(My best read blog so far, originally posted on August 12th, 2010)
The Caribbean…..sounds like a dream destination to live and work.
At least that is what everyone I meet tells me. “Why are you living in Europe?” is one of the classic returning questions I constantly get.
Well, other than promoting my Home Island Aruba, I also enjoy the possibilities to develop myself professionally and as a person. My standard answer therefore is: “Aruba will not go anywhere and it will always be my home to which I can return at any time”. Still, for many people in Europe working and living in the Caribbean is still an aspiration.
Now that I am about 34 years of age, I start asking myself: “what would be a good age to return and actually work and live in the Caribbean?”. This possibility is a certain reality for me, so not such a far fetched idea.
One of the obstacles I find is that in The Caribbean, especially on the smaller Islands, the professional possibilities are limited. for most of the Islands Tourism is one of the main industries, next to sugar and other agricultural exports. Meaning that mid and top level managerial jobs are not abundant. Yet every year over 200 young students leave Aruba to continue their studies abroad. Many of them obtaining bachelor and Master degrees in various fields.
The local government stimulates this as it is good for the Island. constantly reminding us that we should come back and give back to the Island. They are concerned about “Brain drain“. However, I am in a generation where we have a “Brain overflow”. On Aruba, in the year 2000, about 15% of the population has enjoyed a higher education (source: CBS Aruba; www.cbs.aw). This is still a bit lower than Europe and the USA, nevertheless, on a small territory with only 2 main industries and a limited amount of mid and top level positions, the competition is tough. Also keeping in mind that most of the jobs at the very top are usually filled by foreign professionals.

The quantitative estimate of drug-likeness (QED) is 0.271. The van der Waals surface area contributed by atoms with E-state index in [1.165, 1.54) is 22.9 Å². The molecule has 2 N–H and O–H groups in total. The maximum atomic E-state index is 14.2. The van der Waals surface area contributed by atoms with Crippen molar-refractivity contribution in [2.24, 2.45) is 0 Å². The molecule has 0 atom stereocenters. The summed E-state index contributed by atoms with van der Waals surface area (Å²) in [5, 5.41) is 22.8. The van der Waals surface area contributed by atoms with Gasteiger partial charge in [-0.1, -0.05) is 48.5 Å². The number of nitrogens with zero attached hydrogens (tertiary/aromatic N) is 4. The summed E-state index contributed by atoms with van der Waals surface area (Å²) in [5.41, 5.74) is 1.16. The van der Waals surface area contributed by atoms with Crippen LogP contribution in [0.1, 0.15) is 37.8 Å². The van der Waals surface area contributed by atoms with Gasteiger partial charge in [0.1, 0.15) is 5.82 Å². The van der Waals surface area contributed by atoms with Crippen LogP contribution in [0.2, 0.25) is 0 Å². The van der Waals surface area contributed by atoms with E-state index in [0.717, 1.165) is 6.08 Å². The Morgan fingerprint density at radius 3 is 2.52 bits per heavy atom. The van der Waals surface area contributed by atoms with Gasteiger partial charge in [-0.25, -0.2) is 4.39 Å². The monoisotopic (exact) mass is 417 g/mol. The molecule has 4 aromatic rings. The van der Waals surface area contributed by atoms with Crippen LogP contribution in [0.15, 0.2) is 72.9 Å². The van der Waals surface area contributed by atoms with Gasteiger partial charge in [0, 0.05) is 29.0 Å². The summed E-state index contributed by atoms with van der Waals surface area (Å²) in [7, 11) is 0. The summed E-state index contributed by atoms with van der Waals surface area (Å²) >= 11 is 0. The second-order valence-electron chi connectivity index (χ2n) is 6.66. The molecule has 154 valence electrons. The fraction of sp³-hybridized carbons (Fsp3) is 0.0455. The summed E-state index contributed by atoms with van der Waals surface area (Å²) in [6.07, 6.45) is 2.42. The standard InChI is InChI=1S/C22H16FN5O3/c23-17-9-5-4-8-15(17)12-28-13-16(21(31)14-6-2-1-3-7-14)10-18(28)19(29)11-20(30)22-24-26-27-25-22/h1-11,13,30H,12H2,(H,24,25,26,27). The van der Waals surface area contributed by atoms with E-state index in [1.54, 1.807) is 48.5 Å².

These last couple of days I did a small enquiry amongst fellow Caribbean Professionals about whether they would give in to lesser jobs in order to be able to live in the Caribbean or pursue a career with more possibilities to grow abroad. The outcome somewhat surprised me. Most of them were willing to give up their lives in the Caribbean for a career abroad. I have to mention that most wanted to retire back home of course. My surprise came from the fact that during our student times, most Caribs I met always indicated that they would return home as soon as they finished their studies. My conclusion here is that when one gets more involved with their career and the impact it has on their lives increases, the allure of living in the Caribbean fades away a bit. Maybe this is also influenced by the fact that in the Caribbean and Latin America we still battle with the “colonial mentality syndrome” (a psychological remnant from colonial times where everything/one from the mother country was better). But I’ll dedicate a separate blog on that interesting topic.
There is always the argument that maybe the narrow job market is a stimulus or indicator that people should become more independent and start their own businesses. With the Internet connecting even the smallest region in the Caribbean to the world, the possibilities are many. However, starting a business in a market-place with a limited supply of local (affluent) customers could be difficult. That’s when I hear a lot of people say: “well…focus more on tourism, there is a large and potential market”.
However, gaining experience and capital in order to effectively start your own business (some may say that this is just an excuse) is still popular amongst professional Caribs. Not to mention how popular culture romanticize career building in large western cities. Movies, TV sitcoms and series are mostly based on life in cities such as New York, Los Angeles, London etc.
In contrast to Western professionals, THESE are the dream destinations to live and work for professional Caribs. The big difference would be that we Caribs know both worlds. First our childhoods in the Caribbean, followed by our lives abroad studying and starting our careers. And after talking to my peers we all agree that we remain torn between 2 worlds, having tasted the sweetness of both.
I Guess the grass will always be greener at the neighbours…..